Rep. Debbie Wasserman Schultz of Florida will succeed Tim Kaine as chair of the Democratic National Committee, placing a rising female lawmaker from a key swing state into one of the most prominent surrogate roles for the Obama reelection campaign.
Currently a party vice chair, Wasserman Schultz, 44, was the first Jewish woman elected to Congress from Florida, and she is serving her fourth term representing the state's 20th Congressional District. She will continue to serve in the House.
Vice President Joe Biden announced the selection in an email to Democratic supporters Tuesday evening, praising "her tenacity, her strength, her fighting spirit, and her ability to overcome adversity."
"President Obama expressed great admiration for her as a leader, and he was honored that she accepted this important challenge on behalf of the Democratic Party," Biden wrote. "No one should have any doubt that Debbie will work hard to strengthen our party and our country."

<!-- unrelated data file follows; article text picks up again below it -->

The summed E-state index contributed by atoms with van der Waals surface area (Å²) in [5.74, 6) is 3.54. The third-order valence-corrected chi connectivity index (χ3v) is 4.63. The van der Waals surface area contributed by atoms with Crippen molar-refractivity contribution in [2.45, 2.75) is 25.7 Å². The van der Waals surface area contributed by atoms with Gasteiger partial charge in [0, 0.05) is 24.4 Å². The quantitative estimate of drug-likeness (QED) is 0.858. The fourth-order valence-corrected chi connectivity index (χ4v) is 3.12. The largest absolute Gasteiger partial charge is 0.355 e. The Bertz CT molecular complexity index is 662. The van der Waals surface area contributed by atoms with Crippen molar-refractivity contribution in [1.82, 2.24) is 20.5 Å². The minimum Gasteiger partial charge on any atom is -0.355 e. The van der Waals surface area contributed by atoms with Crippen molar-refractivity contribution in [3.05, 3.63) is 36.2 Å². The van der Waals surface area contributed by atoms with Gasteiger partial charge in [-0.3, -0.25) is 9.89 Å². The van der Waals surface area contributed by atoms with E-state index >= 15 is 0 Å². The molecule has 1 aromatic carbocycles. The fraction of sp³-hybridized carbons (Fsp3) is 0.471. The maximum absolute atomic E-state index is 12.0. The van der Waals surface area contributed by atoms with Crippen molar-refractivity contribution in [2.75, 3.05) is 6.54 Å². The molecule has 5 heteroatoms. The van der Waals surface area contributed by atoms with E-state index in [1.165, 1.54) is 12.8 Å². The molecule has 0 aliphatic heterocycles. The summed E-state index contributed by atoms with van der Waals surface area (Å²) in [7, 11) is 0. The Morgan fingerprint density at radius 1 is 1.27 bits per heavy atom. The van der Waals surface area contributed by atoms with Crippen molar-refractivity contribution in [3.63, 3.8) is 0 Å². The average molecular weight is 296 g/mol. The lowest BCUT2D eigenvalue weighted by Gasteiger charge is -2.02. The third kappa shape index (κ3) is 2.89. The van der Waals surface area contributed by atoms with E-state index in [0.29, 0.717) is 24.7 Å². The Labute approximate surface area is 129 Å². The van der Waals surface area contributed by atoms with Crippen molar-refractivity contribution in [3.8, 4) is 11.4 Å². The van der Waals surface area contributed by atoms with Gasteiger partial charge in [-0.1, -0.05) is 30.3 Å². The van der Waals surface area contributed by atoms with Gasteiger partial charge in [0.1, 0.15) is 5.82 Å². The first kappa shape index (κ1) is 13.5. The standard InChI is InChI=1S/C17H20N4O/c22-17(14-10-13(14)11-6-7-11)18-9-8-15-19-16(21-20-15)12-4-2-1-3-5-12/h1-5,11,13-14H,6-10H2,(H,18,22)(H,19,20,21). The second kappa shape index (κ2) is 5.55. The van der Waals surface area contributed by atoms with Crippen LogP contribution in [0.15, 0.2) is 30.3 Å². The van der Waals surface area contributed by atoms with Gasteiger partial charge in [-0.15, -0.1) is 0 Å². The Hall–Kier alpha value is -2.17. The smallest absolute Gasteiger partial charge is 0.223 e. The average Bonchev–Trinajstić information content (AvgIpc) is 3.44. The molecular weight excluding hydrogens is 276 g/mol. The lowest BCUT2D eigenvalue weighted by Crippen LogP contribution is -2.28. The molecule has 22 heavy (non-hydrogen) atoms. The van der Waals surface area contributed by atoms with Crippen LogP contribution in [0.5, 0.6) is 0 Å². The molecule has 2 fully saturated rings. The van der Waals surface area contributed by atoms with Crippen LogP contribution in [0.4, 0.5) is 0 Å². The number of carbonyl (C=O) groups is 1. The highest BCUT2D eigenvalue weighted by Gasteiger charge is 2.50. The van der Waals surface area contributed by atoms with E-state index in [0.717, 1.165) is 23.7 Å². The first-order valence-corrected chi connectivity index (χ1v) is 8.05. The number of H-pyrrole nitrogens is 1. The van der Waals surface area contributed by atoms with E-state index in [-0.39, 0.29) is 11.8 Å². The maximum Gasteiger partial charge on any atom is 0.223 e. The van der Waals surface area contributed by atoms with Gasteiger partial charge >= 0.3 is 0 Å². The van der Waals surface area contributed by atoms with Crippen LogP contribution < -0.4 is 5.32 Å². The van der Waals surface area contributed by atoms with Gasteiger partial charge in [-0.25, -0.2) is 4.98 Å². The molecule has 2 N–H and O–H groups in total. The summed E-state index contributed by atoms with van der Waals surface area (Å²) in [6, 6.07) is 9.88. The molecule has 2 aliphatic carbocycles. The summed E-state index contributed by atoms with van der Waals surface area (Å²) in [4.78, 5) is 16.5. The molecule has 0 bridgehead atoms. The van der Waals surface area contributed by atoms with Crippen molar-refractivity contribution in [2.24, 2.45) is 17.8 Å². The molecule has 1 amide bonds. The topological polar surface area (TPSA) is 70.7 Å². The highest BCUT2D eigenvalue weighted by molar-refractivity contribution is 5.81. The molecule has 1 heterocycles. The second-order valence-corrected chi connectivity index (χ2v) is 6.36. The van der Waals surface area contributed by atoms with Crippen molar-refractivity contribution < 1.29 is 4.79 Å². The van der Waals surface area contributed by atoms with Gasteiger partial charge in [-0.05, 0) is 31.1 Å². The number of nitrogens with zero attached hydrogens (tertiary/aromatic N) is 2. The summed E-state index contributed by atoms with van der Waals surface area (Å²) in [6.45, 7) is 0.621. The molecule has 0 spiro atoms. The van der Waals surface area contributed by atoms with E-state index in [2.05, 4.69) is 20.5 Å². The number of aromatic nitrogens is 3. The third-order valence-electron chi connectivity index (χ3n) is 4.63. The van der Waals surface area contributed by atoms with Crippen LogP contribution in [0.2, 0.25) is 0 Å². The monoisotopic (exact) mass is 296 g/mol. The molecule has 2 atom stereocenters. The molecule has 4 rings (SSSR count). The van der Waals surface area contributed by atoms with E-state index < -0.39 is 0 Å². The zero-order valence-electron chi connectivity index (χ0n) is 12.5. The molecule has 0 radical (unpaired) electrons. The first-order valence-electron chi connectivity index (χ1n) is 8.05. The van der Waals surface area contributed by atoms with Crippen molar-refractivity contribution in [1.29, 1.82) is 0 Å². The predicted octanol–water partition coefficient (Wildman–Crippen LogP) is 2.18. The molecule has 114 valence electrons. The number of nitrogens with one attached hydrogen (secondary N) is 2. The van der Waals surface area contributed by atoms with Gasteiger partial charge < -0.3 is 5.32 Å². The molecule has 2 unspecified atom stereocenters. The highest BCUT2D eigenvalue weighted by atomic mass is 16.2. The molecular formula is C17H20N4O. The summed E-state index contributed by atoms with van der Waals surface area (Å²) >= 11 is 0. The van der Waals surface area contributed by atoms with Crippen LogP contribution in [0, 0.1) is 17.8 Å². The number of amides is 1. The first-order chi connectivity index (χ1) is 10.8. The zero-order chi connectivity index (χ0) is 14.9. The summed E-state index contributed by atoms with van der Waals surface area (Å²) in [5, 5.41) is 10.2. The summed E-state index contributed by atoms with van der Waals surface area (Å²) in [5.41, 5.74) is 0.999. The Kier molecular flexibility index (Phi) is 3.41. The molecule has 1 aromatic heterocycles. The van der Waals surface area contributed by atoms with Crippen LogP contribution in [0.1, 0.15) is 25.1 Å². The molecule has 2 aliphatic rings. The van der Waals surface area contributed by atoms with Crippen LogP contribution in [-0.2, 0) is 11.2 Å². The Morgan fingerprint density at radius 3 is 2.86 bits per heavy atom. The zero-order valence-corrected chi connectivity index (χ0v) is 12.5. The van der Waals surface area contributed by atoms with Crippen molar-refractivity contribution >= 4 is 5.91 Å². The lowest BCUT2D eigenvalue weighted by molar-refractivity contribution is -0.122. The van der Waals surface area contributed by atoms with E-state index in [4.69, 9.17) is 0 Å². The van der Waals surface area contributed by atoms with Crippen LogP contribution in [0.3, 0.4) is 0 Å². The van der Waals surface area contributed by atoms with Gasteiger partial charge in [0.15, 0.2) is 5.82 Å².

Wasserman Schultz, who has had breast cancer, has played a prominent role in Democratic messaging, particularly on healthcare. In her new role she will become a fixture on the campaign trail as the party's chief advocate, something that will be especially important heading into the 2012 campaign as President Obama tries to keep his focus on governing.
A proven fundraiser, Wasserman Schultz also will be expected to help the party build what is sure to be an unprecedented war chest for a national campaign.
Obama ultimately signed off on the choice, which was said to be between Wasserman Schultz and Ted Strickland, the former Ohio governor, who was unseated in 2010 after one term.
Kaine, appointed by Obama just before his 2009 inauguration, announced Tuesday that he was stepping down as chair to run for Virginia's open U.S. Senate seat in 2012.